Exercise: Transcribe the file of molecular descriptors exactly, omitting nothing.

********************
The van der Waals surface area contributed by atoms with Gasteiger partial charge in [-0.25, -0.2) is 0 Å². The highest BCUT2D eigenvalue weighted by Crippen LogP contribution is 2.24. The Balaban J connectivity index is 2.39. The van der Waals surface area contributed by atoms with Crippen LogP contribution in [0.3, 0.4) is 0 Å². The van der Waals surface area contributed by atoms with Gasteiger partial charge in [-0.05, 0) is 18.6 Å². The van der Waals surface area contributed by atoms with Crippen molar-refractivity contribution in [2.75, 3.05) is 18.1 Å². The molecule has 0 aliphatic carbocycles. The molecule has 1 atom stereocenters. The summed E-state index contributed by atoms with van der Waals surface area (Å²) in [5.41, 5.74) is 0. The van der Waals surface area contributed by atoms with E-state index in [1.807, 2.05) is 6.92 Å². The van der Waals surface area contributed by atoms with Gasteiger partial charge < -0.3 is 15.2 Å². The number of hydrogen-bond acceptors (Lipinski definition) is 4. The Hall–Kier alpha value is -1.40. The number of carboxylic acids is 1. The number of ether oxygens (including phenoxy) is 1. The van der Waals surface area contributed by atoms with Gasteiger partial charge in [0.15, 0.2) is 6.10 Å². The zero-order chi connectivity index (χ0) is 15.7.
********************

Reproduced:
The van der Waals surface area contributed by atoms with Gasteiger partial charge in [-0.25, -0.2) is 0 Å². The highest BCUT2D eigenvalue weighted by Crippen LogP contribution is 2.24. The Balaban J connectivity index is 2.39. The van der Waals surface area contributed by atoms with Crippen LogP contribution in [0.3, 0.4) is 0 Å². The van der Waals surface area contributed by atoms with Gasteiger partial charge in [-0.05, 0) is 18.6 Å². The van der Waals surface area contributed by atoms with Crippen molar-refractivity contribution in [2.75, 3.05) is 18.1 Å². The molecule has 0 aliphatic carbocycles. The molecule has 1 atom stereocenters. The summed E-state index contributed by atoms with van der Waals surface area (Å²) in [5.41, 5.74) is 0. The van der Waals surface area contributed by atoms with E-state index in [1.807, 2.05) is 6.92 Å². The van der Waals surface area contributed by atoms with Gasteiger partial charge < -0.3 is 15.2 Å². The number of hydrogen-bond acceptors (Lipinski definition) is 4. The Hall–Kier alpha value is -1.40. The number of carboxylic acids is 1. The number of ether oxygens (including phenoxy) is 1. The van der Waals surface area contributed by atoms with Gasteiger partial charge in [0.15, 0.2) is 6.10 Å². The zero-order chi connectivity index (χ0) is 15.7.